Well at least the FFT is slightly more recent than B&T. The idea that the FFT “is not a suitable tool for spectral analysis .. because it is too unstable” has also been around since the 1960’s. I cannot find an original reference to this idea. Perhaps it is a tearoom myth rather than a peerreviewed hypothesis. In any case it is incorrect. The term “unstable” comes from signal processing.
An inverse square law red spectrum is the outcome of integrating a white noise process. If the original process includes a cyclic component which was added prior to integration then whitening by taking first differences is a sensible thing to do. If, on the other hand, the cyclic components were added after the integration then it would be incorrect to attenuate these components by differencing.
Most geophysical time series analysis are envisioned the opposite way: the signal is in the red part of the spectrum, because we are not dealing with perfectly periodic signals.
Yes, the thrust of the paper is to place an upper limit on periodic signals which should be evident in the spectra if the Milankovic hypothesis is correct.
All current models of glacialinterglacial cycles are non linear (and even strongly nonlinear). Their spectral response is usually not "sharp" but is often quite "redish", in particular when the time window is as short as 400 kyr which is not sufficient to resolve potential fine structures in the spectrum. In practice, fine structures are meaningless for nonstationary signals.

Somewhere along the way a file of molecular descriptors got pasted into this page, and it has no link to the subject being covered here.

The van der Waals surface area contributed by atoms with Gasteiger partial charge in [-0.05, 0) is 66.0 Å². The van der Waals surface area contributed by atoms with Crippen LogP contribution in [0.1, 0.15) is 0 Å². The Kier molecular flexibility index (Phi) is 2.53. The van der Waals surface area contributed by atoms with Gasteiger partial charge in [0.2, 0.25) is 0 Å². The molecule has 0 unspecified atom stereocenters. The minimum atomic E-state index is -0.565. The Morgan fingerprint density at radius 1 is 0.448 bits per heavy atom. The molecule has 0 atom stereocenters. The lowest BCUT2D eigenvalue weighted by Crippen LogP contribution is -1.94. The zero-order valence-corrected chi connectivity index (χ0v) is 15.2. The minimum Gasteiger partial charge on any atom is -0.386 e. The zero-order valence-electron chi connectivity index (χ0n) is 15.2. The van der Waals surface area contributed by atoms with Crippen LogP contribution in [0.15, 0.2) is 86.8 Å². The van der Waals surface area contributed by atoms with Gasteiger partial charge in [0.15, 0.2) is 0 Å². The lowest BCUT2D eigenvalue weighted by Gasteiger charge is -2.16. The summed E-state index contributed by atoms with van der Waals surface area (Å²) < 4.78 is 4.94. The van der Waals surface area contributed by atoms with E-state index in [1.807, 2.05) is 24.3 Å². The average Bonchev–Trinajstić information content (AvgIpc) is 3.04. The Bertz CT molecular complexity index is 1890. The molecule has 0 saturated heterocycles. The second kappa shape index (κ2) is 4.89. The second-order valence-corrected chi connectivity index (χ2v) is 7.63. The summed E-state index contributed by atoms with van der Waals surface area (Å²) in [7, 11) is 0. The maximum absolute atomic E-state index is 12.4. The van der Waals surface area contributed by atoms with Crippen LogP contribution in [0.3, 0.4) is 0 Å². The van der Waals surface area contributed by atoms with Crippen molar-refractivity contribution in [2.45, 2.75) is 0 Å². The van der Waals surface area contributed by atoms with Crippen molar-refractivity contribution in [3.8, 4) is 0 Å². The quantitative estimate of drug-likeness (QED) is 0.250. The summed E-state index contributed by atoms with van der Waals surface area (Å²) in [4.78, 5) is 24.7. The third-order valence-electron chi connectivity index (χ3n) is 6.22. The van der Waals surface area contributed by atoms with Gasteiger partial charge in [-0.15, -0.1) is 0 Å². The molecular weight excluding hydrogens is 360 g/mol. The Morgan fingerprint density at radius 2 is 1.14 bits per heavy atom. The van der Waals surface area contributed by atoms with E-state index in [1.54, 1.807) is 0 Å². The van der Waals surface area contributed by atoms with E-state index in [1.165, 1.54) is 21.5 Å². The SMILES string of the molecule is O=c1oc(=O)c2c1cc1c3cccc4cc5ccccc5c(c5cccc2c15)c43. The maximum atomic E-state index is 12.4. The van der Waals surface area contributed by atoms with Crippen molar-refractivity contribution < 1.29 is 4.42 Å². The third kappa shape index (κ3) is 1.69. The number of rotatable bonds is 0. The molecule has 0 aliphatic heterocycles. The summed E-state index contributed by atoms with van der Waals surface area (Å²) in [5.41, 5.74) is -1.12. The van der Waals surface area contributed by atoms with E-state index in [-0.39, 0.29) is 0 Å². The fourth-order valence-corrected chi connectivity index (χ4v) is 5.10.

So Reviewer B is saying that even if orbital forcing were true, we would not expect to find evidence for it in the data because of the nonstationarity of the process and the nonlinearity of proposed mechanisms.
I therefore do not understand the author's desire to isolate these spectral lines, that are probably non existent and certainly not relevant.
The absence of spectral lines representing cyclical forcing of climate is highly relevant. It is called "hypothesis testing". It is an important aspect of the scientific method.
Again, an AR(2) process can also be described as a "deterministic" oscillator in some circumstances since there is already some physics into it (two time constants).